Part-time Faculty: Contingency Becomes Collective

This cogent article needs to be read. Most tenured faculty, and many if not most adjunct faculty, still have their heads in the sand. I think “pop psychology” rationales are one of the main barriers to the self-awakening those adjuncts and tenured faculty who are in denial need. We who have recognized the actual conditions, and accepted the critiques of social critics like Giroux and Chomsky, need to continue our struggle to throw off the oppression of corporatization by convincing the majority faculty (85%!) to speak up, stand up, and demand justice. Equal pay for equal work! One pay scale for tenured and adjunct faculty!

Writeliving's Blog

Guest Post by Jean Waggoner

Jean Waggoner

A writing colleague who is a recent MFA graduate, recently posted a social media link to an article titled “Professors in Homeless Shelters: It is time to talk seriously about adjuncts,” along with the grim remark, “Now is the perfect time see an abundance of articles like these, right when I’m about to be searching the job market.” In that linked Salon article of March 17, Becky Tuch called adjunct abuse “one of higher education’s great sins” and asked why the Association of Writers and Writing Programs isn’t talking about it.

In the very last weeks of those specialized graduate programs for which college teaching is a logical career path, students might be cautioned, “It could take as long as eight years to secure a full-time, tenure-track job.” Try twelve. Try 15. Try it’s never going to happen! Try invade an area without…

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2 thoughts on “Part-time Faculty: Contingency Becomes Collective

  1. “Equal pay for equal work! One pay scale for tenured and adjunct faculty!”

    Since tenured faculty do plenty of work beyond teaching, the second sentence contradicts the first. How will you resolve this?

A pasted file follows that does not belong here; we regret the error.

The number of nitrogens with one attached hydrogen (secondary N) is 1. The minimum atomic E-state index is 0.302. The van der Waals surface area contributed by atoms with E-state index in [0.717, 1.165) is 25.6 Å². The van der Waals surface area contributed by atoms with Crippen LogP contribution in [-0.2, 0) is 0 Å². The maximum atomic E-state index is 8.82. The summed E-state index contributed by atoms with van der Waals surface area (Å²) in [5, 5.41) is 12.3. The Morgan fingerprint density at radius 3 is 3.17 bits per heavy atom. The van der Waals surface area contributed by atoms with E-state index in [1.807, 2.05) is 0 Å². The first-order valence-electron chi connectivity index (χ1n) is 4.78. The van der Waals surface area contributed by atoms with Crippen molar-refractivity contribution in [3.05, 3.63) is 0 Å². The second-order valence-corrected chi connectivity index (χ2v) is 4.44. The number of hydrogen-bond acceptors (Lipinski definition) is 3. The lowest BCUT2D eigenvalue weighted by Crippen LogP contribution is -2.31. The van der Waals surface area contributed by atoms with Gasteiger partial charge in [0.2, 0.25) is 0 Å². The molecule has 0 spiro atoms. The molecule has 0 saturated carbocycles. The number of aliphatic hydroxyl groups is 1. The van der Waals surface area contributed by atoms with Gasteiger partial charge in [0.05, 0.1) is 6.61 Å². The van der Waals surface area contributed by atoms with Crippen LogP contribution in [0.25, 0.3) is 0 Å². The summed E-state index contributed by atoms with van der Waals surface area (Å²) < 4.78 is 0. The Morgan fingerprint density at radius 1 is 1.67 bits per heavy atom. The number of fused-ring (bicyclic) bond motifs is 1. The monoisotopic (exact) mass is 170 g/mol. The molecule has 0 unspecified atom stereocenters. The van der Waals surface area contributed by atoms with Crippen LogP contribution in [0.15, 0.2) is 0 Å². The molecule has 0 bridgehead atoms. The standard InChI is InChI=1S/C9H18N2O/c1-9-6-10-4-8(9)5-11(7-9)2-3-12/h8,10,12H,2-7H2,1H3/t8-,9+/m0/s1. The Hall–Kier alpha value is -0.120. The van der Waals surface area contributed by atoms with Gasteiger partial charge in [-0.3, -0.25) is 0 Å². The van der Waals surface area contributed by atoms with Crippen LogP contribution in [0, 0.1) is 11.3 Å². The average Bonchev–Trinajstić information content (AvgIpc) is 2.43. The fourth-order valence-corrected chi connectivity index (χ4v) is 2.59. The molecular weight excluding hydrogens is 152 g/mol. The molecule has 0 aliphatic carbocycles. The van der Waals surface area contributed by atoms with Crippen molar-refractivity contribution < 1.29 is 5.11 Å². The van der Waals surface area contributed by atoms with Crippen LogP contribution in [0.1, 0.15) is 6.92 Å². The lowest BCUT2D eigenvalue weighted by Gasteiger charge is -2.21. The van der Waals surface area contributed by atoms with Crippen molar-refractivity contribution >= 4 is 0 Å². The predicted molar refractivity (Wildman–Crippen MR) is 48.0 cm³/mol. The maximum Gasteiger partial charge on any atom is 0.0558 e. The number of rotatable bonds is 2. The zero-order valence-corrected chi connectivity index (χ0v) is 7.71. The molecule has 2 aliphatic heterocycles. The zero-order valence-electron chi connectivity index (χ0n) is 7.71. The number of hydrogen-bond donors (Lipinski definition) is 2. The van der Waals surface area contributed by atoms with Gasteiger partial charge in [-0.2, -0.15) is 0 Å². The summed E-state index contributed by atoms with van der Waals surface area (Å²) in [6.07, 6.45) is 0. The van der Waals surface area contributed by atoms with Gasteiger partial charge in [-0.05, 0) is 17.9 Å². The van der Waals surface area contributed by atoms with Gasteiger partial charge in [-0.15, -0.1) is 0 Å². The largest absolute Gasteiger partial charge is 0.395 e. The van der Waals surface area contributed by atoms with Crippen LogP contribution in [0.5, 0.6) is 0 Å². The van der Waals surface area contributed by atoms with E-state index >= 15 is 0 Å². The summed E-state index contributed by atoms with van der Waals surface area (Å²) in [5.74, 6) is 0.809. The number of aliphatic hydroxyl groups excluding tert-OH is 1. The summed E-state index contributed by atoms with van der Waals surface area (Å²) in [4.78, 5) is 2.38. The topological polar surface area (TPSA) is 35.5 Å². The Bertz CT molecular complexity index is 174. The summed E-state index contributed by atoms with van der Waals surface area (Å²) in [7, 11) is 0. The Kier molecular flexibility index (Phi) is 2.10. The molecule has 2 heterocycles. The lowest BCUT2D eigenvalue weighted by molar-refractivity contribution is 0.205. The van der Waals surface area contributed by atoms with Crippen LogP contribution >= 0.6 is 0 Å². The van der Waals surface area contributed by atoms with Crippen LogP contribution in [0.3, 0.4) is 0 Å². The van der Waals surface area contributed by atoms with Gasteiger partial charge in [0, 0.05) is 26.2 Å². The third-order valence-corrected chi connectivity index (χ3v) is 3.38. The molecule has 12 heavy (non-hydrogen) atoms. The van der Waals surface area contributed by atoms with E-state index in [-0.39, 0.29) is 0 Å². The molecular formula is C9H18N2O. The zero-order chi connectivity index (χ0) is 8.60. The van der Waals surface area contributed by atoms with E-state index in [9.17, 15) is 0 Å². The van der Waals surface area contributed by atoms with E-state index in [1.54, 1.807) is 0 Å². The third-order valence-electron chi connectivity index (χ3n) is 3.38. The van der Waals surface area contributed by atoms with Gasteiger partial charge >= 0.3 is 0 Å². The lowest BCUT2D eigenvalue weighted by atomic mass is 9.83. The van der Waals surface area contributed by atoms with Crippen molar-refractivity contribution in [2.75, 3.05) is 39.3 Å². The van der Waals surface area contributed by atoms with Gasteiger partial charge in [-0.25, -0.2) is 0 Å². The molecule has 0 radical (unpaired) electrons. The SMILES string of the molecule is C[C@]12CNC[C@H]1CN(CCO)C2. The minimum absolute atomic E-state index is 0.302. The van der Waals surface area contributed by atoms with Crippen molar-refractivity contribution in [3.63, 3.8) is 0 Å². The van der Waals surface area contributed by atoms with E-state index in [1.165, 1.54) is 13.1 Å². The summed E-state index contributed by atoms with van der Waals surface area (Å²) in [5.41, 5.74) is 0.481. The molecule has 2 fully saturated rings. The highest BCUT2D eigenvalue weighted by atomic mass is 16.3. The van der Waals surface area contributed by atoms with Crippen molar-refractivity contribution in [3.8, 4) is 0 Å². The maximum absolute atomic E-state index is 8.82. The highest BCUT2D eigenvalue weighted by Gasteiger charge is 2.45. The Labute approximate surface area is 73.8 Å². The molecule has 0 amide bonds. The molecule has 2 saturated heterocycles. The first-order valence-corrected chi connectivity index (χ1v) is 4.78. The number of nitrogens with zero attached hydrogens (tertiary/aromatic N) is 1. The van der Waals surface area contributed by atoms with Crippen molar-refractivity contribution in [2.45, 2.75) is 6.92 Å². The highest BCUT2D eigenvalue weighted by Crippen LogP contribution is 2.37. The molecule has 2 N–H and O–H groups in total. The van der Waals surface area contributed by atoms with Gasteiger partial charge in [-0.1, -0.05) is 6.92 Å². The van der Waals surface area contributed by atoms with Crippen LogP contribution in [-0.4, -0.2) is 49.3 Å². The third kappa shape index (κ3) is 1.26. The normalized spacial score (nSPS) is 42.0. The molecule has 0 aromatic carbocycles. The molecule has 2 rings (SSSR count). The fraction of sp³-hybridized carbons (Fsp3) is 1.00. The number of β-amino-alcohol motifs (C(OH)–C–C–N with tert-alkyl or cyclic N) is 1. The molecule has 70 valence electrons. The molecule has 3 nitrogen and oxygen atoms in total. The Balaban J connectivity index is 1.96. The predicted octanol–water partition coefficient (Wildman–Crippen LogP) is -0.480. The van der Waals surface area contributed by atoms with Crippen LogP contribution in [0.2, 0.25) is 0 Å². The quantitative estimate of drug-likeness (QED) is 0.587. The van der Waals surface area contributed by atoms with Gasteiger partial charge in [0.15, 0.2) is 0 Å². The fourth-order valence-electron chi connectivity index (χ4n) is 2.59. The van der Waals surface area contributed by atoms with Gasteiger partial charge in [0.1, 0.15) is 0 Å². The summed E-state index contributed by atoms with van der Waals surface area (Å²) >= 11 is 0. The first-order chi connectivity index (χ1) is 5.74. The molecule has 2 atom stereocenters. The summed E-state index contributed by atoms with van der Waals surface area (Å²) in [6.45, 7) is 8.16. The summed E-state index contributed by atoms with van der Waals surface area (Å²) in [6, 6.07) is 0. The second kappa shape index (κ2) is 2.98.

• There is no contradiction. What do you mean “plenty of work?” Not only do you need to define this phrase but, to clarify your thought, you should also define what you mean by “teaching.” Let’s be honest; committee work is not teaching. The time-consuming part of the work of teaching is preparation and evaluation of student work which I spend an average of 40 hours a week on, when I have sets of papers to evaluate, which is pretty continuous after the semester starts, teaching English composition. It’s not that committee work doesn’t have its place. What I see is that the chairs and assistant chairs who do the heavy lifting of committee work, and this is the important stuff, are paid an extra stipend for this work. The work of shared governance is important, but where I teach, adjuncts do their share of that on the academic senate. Besides, your assumption elides the real issue, which is the decline of full-time positions over the last several decades and the resulting exploitation of 75% of the faculty, who maintain the professional practice necessary to support the institution of higher education. Without this sacrifice, there would not be higher education. Establishing equal pay is a matter of moral justice. You want me to do committee work? Pay me; I’ll do committee work. The work of teaching is the real work and the placing of a timeframe on it is at best an arbitrary measure of what teaching is. The preparation to teach, including work ranging from staying current with professional discourse to designing assignments, to planning courses, all of which are unpaid for adjuncts, takes place between classes, in the evening, on the weekend, during semester breaks, or anytime an idea occurs, and takes many hours. Tenured faculty and adjunct faculty both do this. Should they not be paid equally? Answer with your conscience.


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